The court supported this conclusion by referring to the words “in force” in relation to a bilateral payments agreement under Article 13(b) of the Debt Agreement. Suppose that on the date as of which a rate of exchange had to be applied there was a bilateral payments agreement that prescribed a fixed rate of exchange, but that the agreement was not being observed on the relevant date by the parties, although they had not formally abrogated it. If the actual rates of exchange differed from the agreed rate, the latter could no longer be said to be “in force” under Article 13(b) of the Debt Agreement.

The fact that, from the point of view of the treaty creating the bilateral payments agreement, both governments would still be bound by its terms does not appear to me to affect the true construction of para (b) when incorporated into a commercial contract.21

The court held that Article 13(c) of the Debt Agreement was the relevant provision and that, in accordance with it, the middle market rate on December 1, 1973 had to be applied.

Court of Justice of the European Communities

The Fund’s conclusion that under the Articles the par value of a currency continued to exist notwithstanding the floating of the currency was not arrived at on the basis of any demonstration that the par value continued to have any operational effects under the Articles. There was no need to go through the strenuous efforts employed by the defendants in the Lively case to show that the par value still produced practical consequences. For the Fund, the conclusion that the par value continued to exist under the law of the Fund was an integral part of the conclusion that the member was not observing its obligations under Article IV, Sections 3 and 4(b). The obligations were to observe certain margins around parities based on par values, and therefore these par values must continue to have a legal life, or else there would be no basis for holding that the obligations were not being observed. The proposition can be stated in another form: a member adopting a floating rate was failing to observe its obligations because it was not enforcing the margins around parity and not because it was failing to have a par value. It had a par value even during the period of floating. It should be noted that apart from the obligation to establish an initial par value a member had no further discrete obligation to establish a par value. It had only the privilege of changing the existing par value.

The decision in the Lively case is admirable in its realism. It is consistent with the jurisprudence of courts in other countries that have sought ways in which to give effect to the actual values of currencies instead of relying on formalistic solutions.22 In these cases, the courts have been called on to determine the equivalent in the domestic currency of a unit of account expressed in terms of gold. The courts have resisted a solution based on a par value or central rate that existed under domestic law or practice. Although they have not been embarrassed by a direct reference to a par value or central rate under the domestic legal provision they had to apply, the difficulties of arriving at a realistic decision were considerable. In the Lively case the problem might have been even more difficult, because of the reference to par values,23 had it not been for the opportunity offered by the modest phrase “in force.”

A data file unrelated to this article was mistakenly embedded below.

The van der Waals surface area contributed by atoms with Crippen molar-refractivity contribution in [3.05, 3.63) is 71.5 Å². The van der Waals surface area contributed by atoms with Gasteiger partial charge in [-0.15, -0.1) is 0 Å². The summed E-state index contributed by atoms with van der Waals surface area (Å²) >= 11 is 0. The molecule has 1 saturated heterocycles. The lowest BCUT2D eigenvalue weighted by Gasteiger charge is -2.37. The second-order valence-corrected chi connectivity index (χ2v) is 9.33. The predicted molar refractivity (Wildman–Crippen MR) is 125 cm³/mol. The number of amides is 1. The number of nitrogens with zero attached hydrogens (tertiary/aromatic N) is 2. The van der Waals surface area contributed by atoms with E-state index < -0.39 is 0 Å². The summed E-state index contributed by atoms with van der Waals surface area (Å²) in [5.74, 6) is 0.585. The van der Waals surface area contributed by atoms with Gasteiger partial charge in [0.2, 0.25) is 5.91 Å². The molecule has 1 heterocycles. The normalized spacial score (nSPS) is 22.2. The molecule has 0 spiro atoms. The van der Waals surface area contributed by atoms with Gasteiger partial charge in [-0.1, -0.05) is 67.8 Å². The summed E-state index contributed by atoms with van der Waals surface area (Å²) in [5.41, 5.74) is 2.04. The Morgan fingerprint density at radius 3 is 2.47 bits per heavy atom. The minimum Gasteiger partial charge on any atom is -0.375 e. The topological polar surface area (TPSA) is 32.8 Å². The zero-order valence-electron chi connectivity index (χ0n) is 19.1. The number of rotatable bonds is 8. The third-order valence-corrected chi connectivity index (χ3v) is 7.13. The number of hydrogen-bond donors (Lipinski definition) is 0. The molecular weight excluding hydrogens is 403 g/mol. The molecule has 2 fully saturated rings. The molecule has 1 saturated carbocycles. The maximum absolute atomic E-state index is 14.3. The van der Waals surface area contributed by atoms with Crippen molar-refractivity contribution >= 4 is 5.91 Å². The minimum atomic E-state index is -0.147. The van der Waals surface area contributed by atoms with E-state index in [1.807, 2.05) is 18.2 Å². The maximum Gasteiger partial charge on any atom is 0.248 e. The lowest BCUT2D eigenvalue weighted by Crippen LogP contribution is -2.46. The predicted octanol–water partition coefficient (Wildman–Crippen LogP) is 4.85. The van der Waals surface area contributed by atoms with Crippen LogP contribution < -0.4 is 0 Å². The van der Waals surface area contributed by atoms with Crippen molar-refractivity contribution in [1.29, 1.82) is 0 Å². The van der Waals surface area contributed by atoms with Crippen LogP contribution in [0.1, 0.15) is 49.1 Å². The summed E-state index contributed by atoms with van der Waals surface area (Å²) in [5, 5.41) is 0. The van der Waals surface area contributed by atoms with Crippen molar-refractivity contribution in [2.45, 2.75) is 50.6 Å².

In Fabrizio Gillet v. Commission of the European Communities, decided by the Court of Justice of the European Communities on March 19, 1975, the Commission applied literally its Staff Regulation that required calculation of the remuneration payable to an official “on the basis of the parities accepted by the International Monetary Fund which were in force on 1 January 1965.”24 Both of the currencies involved, the Belgian franc and the Italian lira, had effective par values on the appropriate date. The court applied these par values even though it recognized that “in a period of monetary instability it is possible that the objective sought by these provisions may not be entirely achieved.”25 It should be noted that adjustments were made in the amounts calculated in this way to take account of living conditions in the place of residence or employment.